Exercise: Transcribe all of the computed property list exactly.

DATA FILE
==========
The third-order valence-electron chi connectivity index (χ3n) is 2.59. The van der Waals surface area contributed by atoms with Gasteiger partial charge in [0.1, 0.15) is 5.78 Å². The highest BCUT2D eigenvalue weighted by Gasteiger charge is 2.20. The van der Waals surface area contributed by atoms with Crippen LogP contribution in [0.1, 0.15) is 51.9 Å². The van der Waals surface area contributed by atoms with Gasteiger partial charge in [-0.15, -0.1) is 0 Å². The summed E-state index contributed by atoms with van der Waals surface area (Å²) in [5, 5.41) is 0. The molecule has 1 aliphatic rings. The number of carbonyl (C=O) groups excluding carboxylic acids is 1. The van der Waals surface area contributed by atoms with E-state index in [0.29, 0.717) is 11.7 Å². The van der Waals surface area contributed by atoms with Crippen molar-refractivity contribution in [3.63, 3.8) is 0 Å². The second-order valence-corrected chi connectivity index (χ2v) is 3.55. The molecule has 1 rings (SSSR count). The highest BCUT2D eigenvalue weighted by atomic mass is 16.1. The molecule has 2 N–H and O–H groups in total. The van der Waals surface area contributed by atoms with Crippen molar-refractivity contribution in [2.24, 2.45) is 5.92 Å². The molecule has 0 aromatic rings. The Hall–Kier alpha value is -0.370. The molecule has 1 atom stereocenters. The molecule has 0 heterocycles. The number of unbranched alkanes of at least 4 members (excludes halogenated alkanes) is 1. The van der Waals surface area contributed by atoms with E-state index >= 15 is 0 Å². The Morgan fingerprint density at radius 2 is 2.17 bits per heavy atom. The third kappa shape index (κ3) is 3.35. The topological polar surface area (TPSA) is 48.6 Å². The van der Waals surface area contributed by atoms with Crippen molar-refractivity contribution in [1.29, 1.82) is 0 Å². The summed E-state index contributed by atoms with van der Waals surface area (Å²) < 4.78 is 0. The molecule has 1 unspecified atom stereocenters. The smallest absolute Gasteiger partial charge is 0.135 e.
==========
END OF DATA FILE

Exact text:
The third-order valence-electron chi connectivity index (χ3n) is 2.59. The van der Waals surface area contributed by atoms with Gasteiger partial charge in [0.1, 0.15) is 5.78 Å². The highest BCUT2D eigenvalue weighted by Gasteiger charge is 2.20. The van der Waals surface area contributed by atoms with Crippen LogP contribution in [0.1, 0.15) is 51.9 Å². The van der Waals surface area contributed by atoms with Gasteiger partial charge in [-0.15, -0.1) is 0 Å². The summed E-state index contributed by atoms with van der Waals surface area (Å²) in [5, 5.41) is 0. The molecule has 1 aliphatic rings. The number of carbonyl (C=O) groups excluding carboxylic acids is 1. The van der Waals surface area contributed by atoms with E-state index in [0.29, 0.717) is 11.7 Å². The van der Waals surface area contributed by atoms with Crippen molar-refractivity contribution in [3.63, 3.8) is 0 Å². The second-order valence-corrected chi connectivity index (χ2v) is 3.55. The molecule has 1 rings (SSSR count). The highest BCUT2D eigenvalue weighted by atomic mass is 16.1. The molecule has 2 N–H and O–H groups in total. The van der Waals surface area contributed by atoms with Crippen molar-refractivity contribution in [2.24, 2.45) is 5.92 Å². The molecule has 0 aromatic rings. The Hall–Kier alpha value is -0.370. The molecule has 1 atom stereocenters. The molecule has 0 heterocycles. The number of unbranched alkanes of at least 4 members (excludes halogenated alkanes) is 1. The van der Waals surface area contributed by atoms with E-state index >= 15 is 0 Å². The Morgan fingerprint density at radius 2 is 2.17 bits per heavy atom. The third kappa shape index (κ3) is 3.35. The topological polar surface area (TPSA) is 48.6 Å². The van der Waals surface area contributed by atoms with Crippen molar-refractivity contribution in [1.29, 1.82) is 0 Å². The summed E-state index contributed by atoms with van der Waals surface area (Å²) < 4.78 is 0. The molecule has 1 unspecified atom stereocenters. The smallest absolute Gasteiger partial charge is 0.135 e.